Employers increasingly ask new hires about their medical history. Here’s why.
On my first day of work, my new employer gave me a packet of new-hire paperwork that included a detailed health questionnaire asking “have you ever had or have you ever been treated for” any of more than 40 health conditions. In addition to potentially serious illnesses, the list included relatively benign conditions such as high blood pressure, hernias, joint pain and varicose veins.
The questionnaire asks for details of any previous hospitalizations or surgeries, including date and location, and whether I have ever had surgery. It asks if I am currently taking any medications and requires me to list them. For any condition marked “yes,” the form instructs me to provide a full explanation of the condition and any past or ongoing treatment.
I have no desire to share my personal health information with my employer and so went to our company’s human resources representative. She told me the questionnaire was mandatory because it enabled the company to keep its workers’ compensation insurance costs down. The final paragraph of the questionnaire, just above the signature line, indicates that any omission of facts from the questionnaire is cause for dismissal.
I have no health conditions that would interfere with the performance of my job, have no visible health conditions that would give my employer cause to ask these questions and haven’t requested any accommodations under the Americans with Disabilities Act.
Do I have to complete this questionnaire?
According to several local employers, a number of workers’ compensation professionals are asking their clients to have new and continuing employees complete these questionnaires to better handle later costly, fraudulent claims. Here’s what you, and your employer, need to know.
According to the National Employment Law Institute’s “Resolving ADA Workplace Questions,” employers may ask employees “any disability-related questions and require any medical examinations” post-offer, as long as they don’t ask for genetic information or violate a more restrictive state law. “For example, employers may ask about an individual’s workers’ compensation history, prior sick leave usage, illnesses, diseases, impairments, and general physical and mental health.” Further, the “EEOC’s Guidance specifically recognizes that disability-related questions and medical examinations at the post-offer stage do not have to be related to the job.”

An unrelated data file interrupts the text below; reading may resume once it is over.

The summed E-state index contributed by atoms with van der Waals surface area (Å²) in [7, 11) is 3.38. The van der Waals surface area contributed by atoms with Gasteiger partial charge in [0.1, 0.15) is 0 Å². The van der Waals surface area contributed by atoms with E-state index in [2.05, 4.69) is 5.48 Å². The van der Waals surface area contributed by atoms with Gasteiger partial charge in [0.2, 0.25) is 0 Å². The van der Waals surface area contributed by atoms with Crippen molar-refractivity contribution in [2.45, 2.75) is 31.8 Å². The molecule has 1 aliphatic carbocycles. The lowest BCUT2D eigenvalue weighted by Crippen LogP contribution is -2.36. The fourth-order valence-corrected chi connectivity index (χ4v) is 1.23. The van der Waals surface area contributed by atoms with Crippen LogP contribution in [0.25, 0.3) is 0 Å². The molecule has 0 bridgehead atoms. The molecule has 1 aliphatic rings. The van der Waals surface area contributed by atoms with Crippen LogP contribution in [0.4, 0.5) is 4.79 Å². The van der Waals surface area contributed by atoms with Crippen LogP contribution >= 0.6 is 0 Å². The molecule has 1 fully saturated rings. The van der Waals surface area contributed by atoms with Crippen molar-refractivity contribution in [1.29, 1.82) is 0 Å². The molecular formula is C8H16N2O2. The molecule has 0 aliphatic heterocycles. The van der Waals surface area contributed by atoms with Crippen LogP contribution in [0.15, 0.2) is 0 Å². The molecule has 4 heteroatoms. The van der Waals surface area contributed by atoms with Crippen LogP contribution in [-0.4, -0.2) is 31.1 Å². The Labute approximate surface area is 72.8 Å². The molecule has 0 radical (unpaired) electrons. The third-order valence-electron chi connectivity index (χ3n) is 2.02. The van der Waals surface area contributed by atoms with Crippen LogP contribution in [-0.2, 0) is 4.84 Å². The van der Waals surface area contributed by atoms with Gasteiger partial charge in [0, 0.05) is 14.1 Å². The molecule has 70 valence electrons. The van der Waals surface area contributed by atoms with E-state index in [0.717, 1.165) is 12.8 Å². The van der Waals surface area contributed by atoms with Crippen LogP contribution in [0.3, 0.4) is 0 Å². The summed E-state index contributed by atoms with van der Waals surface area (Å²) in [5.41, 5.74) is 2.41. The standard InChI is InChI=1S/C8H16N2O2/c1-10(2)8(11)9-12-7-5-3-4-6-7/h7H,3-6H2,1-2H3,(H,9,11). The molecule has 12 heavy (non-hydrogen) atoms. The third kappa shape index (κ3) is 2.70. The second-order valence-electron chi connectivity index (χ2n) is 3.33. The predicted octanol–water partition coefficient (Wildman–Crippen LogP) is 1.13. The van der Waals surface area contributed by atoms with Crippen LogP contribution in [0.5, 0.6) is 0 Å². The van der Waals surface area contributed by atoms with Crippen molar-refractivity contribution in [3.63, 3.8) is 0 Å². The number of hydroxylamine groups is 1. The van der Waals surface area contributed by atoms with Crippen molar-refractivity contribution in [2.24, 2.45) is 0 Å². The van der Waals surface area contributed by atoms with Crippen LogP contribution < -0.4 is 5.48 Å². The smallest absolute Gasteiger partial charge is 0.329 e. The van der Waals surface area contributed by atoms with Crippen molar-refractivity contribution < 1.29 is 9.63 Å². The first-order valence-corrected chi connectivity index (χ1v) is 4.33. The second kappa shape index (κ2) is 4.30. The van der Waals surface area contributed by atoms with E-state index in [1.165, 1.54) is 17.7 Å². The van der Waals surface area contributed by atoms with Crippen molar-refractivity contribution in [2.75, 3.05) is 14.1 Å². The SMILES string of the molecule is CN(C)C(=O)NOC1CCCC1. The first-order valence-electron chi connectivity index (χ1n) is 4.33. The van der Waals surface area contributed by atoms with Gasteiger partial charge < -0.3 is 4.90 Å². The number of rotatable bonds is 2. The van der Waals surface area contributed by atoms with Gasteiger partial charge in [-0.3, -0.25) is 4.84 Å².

You, however, are beyond “post-offer” and already employed. This means that if your employer’s questions are “disability-related,” they have to be “job-related and consistent with business necessity.” That’s truly a gray area given that you’ve said that you can perform your job. Thus, your HR manager might want to revisit the timing of their questionnaire with their workers’ compensation agent.
Further, “if the information is used is any way that impacts the terms of a disclosing employee’s employment,” says employment attorney-turned-Alaska-HR-consultant Rick Birdsall, “it may become an ADA violation.”
Finally, Alaska workers’ compensation attorney Eric Croft notes that “there actually is a reason your employer might need to know in writing if you have any prior medical conditions, including, as weird as it sounds, varicose veins. Alaska’s compensation law provides a benefit to employers that hire an employee with certain medical conditions.”
According to Croft, “If a work injury causes the employee to become disabled, and a pre-existing medical condition causes the effects of the work injury to be greater or last longer, the employer is partially protected, as it only has to pay the first two years of compensation. After that, the Second Injury Fund pays the remainder. This is intended to encourage employers to hire people even if they have certain medical conditions.”
As an example, if an employer “hires an employee with a ruptured intervertebral disk and the employee falls at work and becomes disabled for life, the employer can show the prior ruptured disk combined with the work injury to make a greater disability than the employee would have had if s/he didn’t have the prior condition. This could be a huge savings for an employer if the employee is permanently disabled. But the law requires that the employer hire or retain the employee with written knowledge of the prior condition. Otherwise, the purpose of the statute, to encourage hiring of people with medical conditions, is not met.”
© Dr. Lynne Curry is author of ”Beating the Workplace Bully” and ”Solutions” as well as owner of the management/HR consulting/training firm The Growth Company Inc. Follow her on Twitter @lynnecury10 or at www.bullywhisperer.com.